Chapter

The Fading of Structural Postmodernism and a Triumphal Exception: Francis Fukuyama

in On the Future of History

Published by University of Chicago Press

Published in print November 2003 | ISBN: 9780226072791
Published online March 2013 | e-ISBN: 9780226072814 | DOI: http://dx.doi.org/10.7208/chicago/9780226072814.003.0012
The Fading of Structural Postmodernism and a Triumphal Exception: Francis Fukuyama

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The accelerating globalization in the post-1945 world raised entirely new questions about progress. On the one hand, particularly, globalization supplied a new opposition to favorable views of progress. On the other hand, the spread of the capitalist market economy into all corners of the world and its competition with Communist regimes as well as democratic socialist countries brought a variety of defenses of progress. The strongest support for progress views of history came from the so-called modernization theories. These saw progress fueled primarily by economic forces that were guided and enhanced by technological innovations and capitalist ordering principles. They implied a promise of a universal human condition free of the most burdensome cares, problems, and sufferings of the past.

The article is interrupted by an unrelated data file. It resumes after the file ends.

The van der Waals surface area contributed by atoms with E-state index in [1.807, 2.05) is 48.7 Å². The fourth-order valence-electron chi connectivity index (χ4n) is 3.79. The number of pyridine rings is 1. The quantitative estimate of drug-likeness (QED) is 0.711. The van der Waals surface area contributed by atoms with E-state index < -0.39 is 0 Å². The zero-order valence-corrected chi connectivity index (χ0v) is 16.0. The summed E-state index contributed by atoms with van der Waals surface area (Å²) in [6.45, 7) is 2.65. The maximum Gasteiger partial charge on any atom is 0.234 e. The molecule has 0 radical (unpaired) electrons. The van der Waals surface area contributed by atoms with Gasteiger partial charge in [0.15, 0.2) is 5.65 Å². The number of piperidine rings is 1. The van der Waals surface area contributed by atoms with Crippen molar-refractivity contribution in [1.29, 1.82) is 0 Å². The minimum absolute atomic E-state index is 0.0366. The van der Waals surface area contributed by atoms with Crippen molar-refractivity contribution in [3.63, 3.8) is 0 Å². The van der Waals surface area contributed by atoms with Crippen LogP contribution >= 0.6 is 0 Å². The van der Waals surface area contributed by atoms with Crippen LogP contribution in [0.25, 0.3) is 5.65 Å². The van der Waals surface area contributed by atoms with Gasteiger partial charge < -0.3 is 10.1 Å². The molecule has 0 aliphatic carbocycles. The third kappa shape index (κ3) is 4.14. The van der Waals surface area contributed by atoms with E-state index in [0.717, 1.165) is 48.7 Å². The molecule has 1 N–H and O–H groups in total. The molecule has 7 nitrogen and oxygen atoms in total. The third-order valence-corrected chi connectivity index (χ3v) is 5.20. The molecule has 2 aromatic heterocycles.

Keywords: structural postmodernism; globalization; progress; capitalism; market economy; Communist regimes; modernization theories

Chapter.  1381 words. 

Subjects: Methods and Historiography

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